Turkey will host a trilateral meeting on the Syrian crisis between the presidents of Turkey, Russia and Iran on Wednesday amid significant developments happening on the ground in the seven-year civil war.
Russian President Vladimir Putin arrived in Ankara on Tuesday, followed by Iranian President Hassan Rouhani in the evening, as the leaders meet for the second time since November to discuss the Syrian situation.
Iran and Russia, which support the Syrian government in the crisis, and Turkey, which backs the moderate opposition, have been in close cooperation through a series of talks aimed at finding a solution to the Syrian conflict since last year.
Various so-called “de-escalation zones” were agreed among the three powers in Syria as a result of multiple rounds of talks throughout 2017.
The earlier talks took place in the Russian city of Sochi and Astana, the Kazakh capital.
Separately, Turkish-Russian relations have been increasingly well. The sides closed a deal in December 2017 for Ankara to buy S-400 air missile defence systems – despite NATO’s concerns – and Russia has been building Turkey’s first nuclear power plant.
According to Mensur Akgun, who leads the international relations department at Istanbul’s Kultur University, the three countries have gradually become closer over the Syrian issue as a result of their will to solve the crisis.
“As the influential actors on Syria, none of the three has interest in the continuation of the crisis and the US presence and influence on the war-torn country,” Akgun told Al Jazeera.
“They are trying to find a way out despite their differences, and keep the country’s territorial integrity while doing that.”
Tewfik Shuman, a Lebanese political analyst, said that the new efforts to resolve the Syrian crisis will have to take into account the new realities on the field.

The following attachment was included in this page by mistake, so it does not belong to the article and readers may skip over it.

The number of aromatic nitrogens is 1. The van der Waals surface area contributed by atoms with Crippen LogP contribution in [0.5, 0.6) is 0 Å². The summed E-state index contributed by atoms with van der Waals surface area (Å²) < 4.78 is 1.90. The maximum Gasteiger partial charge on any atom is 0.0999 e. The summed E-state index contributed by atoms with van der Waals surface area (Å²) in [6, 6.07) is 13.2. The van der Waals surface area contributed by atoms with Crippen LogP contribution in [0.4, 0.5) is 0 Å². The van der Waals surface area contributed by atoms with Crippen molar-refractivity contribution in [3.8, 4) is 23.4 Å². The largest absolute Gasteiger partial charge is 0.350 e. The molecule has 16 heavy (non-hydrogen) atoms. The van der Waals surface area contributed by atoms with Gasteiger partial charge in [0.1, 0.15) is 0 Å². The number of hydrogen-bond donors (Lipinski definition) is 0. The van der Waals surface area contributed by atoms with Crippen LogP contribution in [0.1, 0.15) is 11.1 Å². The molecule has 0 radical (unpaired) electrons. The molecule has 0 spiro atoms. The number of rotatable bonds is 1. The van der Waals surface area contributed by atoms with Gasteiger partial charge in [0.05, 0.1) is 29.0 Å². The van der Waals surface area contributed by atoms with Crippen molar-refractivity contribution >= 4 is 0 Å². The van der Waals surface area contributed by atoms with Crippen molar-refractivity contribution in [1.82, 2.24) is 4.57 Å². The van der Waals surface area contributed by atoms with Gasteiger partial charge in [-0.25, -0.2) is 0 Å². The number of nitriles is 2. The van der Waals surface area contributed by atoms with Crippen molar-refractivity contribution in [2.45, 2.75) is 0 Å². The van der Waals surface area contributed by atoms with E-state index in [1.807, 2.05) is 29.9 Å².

“That is the opposition’s recent losses and Turkey’s role in northern Syria. This followed a deal that involved exchanging Eastern Ghouta for Turkey entering Afrin,” he told Al Jazeera.
Syrian government forces are reportedly close to taking full control of the opposition stronghold of Eastern Ghouta as state media reports that fighters have been evacuating from the area near the capital Damascus.
The seizure of the Damascus suburb will mark a major development in President Bashar al-Assad‘s efforts reclaim the lost territories in the seven-year civil war.
Turkish President Recep Tayyip Erdogan has condemned the humanitarian crisis in Eastern Ghouta, which has been under siege by government forces since 2013.
The Afrin operation
Meanwhile, Turkish forces and Free Syrian Army (FSA) have reportedly taken full control of northwestern Syrian region of Afrin in late March from the US-backed Kurdish People’s Protection Unit (YPG) fighters as a result of an operation launched in February.
Russia removed its military observers from the region and opened the airspace of Afrin to Turkey for the operation that started in February to proceed.
Turkey considers the Kurdish Democratic Union Party (PYD) in Syria and its armed wing YPG to be “terrorist groups” with ties to the banned Kurdistan Workers’ Party (PKK).
The YPG has come to control large swaths of northern Syria, including Afrin, in the course of the Syrian war, particularly through fighting against the Islamic State of Iraq and the Levant (ISIL, also known as ISIS) group in an US-backed umbrella organisation named Syrian Democratic Forces (SDF). The US has logistically backed and trained the YPG forces in this process.
Turkey seeks to extend its military operation to other areas in northern Syria, which has been increasing the tensions between NATO allies Turkey and the US as there are US forces along with YPG ones in the areas Turkey seeks to target.
Akgun said that the interests of the three countries seem to overlap now over their views on the YPG presence in Syria.
“Although Russia has been fairly reluctant to grant the trump card [of YPG support] to the US, it seems to have picked Turkey over the YPG as we see in the result of the operation in Afrin,” Akgun told Al Jazeera.
“Fighters linked to the PKK have been active in Iran as well, although not as much as Turkey. Therefore, Iran, like Turkey, does not want a strong YPG existence that might lead to an independent state there.”
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